Friday, June 30, 2006

Coudal Partners

"Copy Goes Here" is a short film created for no good reason, serving no perceivable purpose, there's no morality play in the subtext. It's just useless and wonderful. This is the kind of weirdness one can expect when creative and energetic people are allowed to play in their spare time rather than look busy.

They got a nifty little absurd film that says really nice things about the corporate culture at Coudal Partners . They take risks, and there are people who won't like them for it. But they've given other people reason to like them quite a lot.

Great alternatives in brand development.

$50 for the first person who deciphers a link between post and picture.

Sex and violence? Not all that useful a tool after all.

Cognitive Daily is one of life's sweet pleasures. It's like a themepark for the eclectic mind.

The brain is an interesting place to explore, one full of surprising revelations. Turns out, ads appearing in programming heavy on heaving bosoms and murder and mayhem don't perform as well as when appearing in more wholesome fare.

This ought to have huge implications for agencies, their clients and media buying decisions. We all love our sex and, well, sex. Some like violence--whatever--between consenting adults in the privacy of their own planet--just don't let me see it. I have tender sensibilities.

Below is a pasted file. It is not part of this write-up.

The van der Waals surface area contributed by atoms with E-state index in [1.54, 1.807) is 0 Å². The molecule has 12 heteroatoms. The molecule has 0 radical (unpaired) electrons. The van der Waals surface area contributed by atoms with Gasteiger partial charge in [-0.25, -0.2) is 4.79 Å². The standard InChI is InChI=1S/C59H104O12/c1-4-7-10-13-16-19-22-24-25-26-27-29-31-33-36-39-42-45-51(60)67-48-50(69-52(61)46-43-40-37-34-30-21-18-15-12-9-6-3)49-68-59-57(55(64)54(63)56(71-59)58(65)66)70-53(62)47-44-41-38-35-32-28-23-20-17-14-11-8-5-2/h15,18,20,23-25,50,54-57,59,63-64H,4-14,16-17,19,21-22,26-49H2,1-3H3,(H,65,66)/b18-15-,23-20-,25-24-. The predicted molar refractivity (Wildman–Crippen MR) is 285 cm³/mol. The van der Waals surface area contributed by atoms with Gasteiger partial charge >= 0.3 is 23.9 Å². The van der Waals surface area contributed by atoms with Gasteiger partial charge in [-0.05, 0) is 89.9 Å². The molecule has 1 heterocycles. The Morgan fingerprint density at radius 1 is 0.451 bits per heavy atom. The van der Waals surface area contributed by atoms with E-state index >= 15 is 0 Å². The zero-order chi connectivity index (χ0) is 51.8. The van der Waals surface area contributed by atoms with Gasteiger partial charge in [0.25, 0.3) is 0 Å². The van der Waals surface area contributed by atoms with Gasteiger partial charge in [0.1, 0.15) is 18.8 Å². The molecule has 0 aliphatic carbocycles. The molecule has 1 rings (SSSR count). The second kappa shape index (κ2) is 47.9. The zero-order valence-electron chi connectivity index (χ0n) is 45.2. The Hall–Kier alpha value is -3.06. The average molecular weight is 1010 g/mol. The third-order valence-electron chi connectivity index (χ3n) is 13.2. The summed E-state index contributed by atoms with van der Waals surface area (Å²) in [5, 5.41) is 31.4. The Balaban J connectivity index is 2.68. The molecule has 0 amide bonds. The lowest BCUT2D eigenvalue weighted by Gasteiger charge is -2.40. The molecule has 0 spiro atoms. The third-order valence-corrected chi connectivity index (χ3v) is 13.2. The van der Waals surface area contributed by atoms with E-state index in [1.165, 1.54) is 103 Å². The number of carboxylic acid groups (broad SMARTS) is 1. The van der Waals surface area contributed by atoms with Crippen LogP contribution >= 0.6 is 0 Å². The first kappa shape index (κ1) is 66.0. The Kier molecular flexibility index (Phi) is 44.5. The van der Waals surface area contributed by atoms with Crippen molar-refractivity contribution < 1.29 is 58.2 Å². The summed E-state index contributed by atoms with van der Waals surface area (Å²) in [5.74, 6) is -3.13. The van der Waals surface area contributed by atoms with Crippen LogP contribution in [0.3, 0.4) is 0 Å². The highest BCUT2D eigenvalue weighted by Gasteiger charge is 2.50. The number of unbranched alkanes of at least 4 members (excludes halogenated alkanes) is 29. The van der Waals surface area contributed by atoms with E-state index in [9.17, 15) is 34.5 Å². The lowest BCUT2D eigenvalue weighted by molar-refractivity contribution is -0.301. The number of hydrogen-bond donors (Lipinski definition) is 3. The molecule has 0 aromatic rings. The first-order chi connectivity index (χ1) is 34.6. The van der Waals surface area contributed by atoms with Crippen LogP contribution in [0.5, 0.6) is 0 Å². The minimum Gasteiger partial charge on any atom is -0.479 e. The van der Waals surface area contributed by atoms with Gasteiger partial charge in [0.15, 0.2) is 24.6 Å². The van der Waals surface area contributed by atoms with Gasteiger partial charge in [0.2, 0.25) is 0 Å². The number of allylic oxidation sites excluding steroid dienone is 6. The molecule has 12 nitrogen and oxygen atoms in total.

One thing is for sure, if anyone's agency is buying ads on those prurient dating shows, or during gore and guts shoot-em-ups, or the likes of Jerry Springer, it might be a good time to look for a new agency.

Here's the story:

[Published in the prestigious journal Psychological Science] . . . Bushman studied 336 adults in central Iowa by showing them violent, sexy, or neutral TV programming (some of the programs included 24 and Cops [violent], Sex in the City and Will and Grace [sexy], and America's Funniest Animals and Trading Spaces [neutral]). Each program contained the same 12 commercials. The commercials were chosen from a selection of products that were relatively unfamiliar to the study group: "Senokot Natural Vegetable Laxative," "Nutra Nails," and so on.


Is that the sound of the world becoming less seduced by titilation? Naw. That was my stomach. Time for lunch.

Bushman sees some refreshing consequences if advertisers catch on to the failure of titilation and savagery:

. . . if advertisers would refuse to buy advertising on shows with sexual/violent content, they could help their own bottom lines because the ads on these shows don't sell as well. Society would be helped because violent/sexy shows would soon be removed from the air due to financial insolvency -- and violent programming is associated with aggressive behavior while sexually explicit shows can lead to anti-social sexual attitudes.
If this kind of programming is neutralized as a viable commercial vehicles, sex and violence might just return to their natural place in the human experience.